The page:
As it turns out, not everyone was so enthralled by our Antarctica adventure. Our recent holiday card featured two photos of me and Katie, one under the Antarctica Marathon banner and the other in front of the Hollywood sign. While visiting my childhood pal and his family back in Texas, their 9-year-old son asked us: “I saw your Christmas card [and here his eyes widened]… did you really go to HOLLYWOOD?”
And one last footnote on the Last Continent: on Thursday all 52 passengers aboard another Russian ship, which had been trapped in ice off the coast of Antarctica since Christmas Eve, were airlifted to safety by a Chinese helicopter. Most amusing was the ship’s name, which was coincidentally (almost) perfect for a floundering research vessel that found itself relying on Chinese competence: the Akademik Shokalskiy.
Most shocking race moment: April 15, 2:49pm EDT, Boylston Street, finish line of the Boston Marathon. Bombs exploded, chaos reigned, lives were lost, lives were saved, runners united, Bostonians rallied and the world rallied around them. I shared my thoughts the day after and the week after, with the solidarity of runners everywhere on display like never before.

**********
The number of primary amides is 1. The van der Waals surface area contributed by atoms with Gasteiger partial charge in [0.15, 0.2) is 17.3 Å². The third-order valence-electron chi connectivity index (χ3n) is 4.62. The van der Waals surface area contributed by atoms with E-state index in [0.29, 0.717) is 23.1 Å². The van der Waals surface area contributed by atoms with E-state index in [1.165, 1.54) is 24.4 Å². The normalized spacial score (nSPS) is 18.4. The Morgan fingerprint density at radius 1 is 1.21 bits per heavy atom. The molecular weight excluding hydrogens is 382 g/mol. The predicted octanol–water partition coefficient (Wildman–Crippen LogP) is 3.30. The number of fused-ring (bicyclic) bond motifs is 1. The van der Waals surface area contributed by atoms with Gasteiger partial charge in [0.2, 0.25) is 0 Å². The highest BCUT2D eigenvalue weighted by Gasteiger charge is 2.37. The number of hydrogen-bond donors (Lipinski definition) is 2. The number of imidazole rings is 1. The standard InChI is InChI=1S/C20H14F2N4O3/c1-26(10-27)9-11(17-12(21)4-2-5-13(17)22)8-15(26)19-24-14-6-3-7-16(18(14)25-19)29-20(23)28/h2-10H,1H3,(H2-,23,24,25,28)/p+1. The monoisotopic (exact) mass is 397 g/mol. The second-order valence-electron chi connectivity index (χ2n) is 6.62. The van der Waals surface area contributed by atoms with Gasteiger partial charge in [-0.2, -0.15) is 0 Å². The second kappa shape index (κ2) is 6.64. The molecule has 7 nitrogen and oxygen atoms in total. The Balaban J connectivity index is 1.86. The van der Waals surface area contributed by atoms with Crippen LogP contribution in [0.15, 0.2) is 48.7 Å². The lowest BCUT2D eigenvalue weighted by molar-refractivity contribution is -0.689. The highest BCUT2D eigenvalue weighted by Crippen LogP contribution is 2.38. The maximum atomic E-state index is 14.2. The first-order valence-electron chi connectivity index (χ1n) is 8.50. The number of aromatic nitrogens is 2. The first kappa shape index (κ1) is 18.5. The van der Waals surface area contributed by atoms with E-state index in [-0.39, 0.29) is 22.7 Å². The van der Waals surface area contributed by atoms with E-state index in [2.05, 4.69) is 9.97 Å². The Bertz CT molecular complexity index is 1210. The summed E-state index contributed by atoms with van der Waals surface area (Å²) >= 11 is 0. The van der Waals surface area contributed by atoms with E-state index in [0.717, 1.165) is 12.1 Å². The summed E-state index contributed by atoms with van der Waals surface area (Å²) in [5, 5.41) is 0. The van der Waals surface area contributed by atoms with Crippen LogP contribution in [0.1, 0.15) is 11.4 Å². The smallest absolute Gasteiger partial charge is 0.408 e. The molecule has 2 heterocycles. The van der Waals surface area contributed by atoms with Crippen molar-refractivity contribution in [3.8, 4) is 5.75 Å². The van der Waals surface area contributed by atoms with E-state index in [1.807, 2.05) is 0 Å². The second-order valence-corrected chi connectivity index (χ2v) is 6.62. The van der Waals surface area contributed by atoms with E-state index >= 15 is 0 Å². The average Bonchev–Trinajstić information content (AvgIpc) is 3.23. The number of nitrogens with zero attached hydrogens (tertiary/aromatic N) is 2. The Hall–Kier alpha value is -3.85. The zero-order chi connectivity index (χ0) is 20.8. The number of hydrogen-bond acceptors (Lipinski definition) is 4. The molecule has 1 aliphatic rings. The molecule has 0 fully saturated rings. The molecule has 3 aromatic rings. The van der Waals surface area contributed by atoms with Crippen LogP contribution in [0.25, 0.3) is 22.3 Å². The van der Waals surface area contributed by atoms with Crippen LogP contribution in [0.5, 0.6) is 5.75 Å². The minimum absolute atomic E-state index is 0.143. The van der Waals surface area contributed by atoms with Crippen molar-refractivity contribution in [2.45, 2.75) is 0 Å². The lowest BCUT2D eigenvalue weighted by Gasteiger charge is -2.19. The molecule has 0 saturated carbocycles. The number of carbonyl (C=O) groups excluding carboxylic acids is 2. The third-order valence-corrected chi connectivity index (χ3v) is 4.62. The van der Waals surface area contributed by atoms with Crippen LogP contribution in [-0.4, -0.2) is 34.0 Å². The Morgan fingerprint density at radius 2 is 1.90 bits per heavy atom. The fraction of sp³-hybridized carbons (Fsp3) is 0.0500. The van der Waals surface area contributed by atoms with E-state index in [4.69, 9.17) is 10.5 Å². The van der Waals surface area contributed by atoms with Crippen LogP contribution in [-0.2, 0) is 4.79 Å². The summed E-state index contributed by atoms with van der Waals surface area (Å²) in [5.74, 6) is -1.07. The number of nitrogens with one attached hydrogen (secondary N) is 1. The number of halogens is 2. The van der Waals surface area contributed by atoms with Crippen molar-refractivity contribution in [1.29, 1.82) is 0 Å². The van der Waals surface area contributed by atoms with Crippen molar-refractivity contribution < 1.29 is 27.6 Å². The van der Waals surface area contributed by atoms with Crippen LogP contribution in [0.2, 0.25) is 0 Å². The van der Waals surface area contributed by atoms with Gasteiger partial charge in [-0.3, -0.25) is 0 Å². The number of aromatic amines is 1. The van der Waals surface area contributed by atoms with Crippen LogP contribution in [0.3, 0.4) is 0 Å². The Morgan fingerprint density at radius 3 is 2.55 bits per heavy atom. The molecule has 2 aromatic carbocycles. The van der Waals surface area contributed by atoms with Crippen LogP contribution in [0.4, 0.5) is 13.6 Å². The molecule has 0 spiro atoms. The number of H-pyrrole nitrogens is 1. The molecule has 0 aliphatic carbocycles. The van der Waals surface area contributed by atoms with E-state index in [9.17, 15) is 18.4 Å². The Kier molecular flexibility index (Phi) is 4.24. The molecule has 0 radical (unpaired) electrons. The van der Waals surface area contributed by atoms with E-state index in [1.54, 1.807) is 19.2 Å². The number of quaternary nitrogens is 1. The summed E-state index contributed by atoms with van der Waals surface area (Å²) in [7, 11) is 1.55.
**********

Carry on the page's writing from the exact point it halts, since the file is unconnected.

Hottest race ever: Curiously, my next race after Antarctica would be much closer to home, though no less extreme. Held in the Cleveland National Forest on the hottest weekend of the year, the Harding Hustle 50K saw 40 runners toe the start line amidst predictions of record high temperatures up and down the West Coast, and the potential for a new planetary high temperature not too far from us in Death Valley. And the day didn’t disappoint. As my body struggled to cool itself over the last 20 miles, temperatures reached a reported 107°F on Santiago Peak, the pinnacle of the course. By the time I shuffled across the finish line over 6-1/2 hours after I’d started, the mercury had plummeted to a relatively temperate 98°F.
And as long as we’re talking extremes: six months earlier, during a training run on that same course, I’d run (literally) into a driving snowstorm that had forced me to retreat back down the mountain. A snowstorm… in Orange County. Have you ever felt like you were living in a video game?
Most mature first-time runner: I met 87-year-old Claire during an otherwise routine training run around the local marina. She appreciated my form, I appreciated her moxie. Our five minutes together stands as one of my most endearing memories of 2013.
Darkest race ever: August saw Katie and I hop in the car and road trip to Las Vegas for the E.T. Full Moon Midnight Marathon. The race is run (as its name suggests) under the full moon in Rachel, NV, 2-1/2 hours outside Las Vegas in the heart of Area 51. Although E.T. wouldn’t be my first nighttime race, it would be my longest. Unfortunately the novelty of moonlit solitude would quickly wear off, as my darkest race ever morphed into my…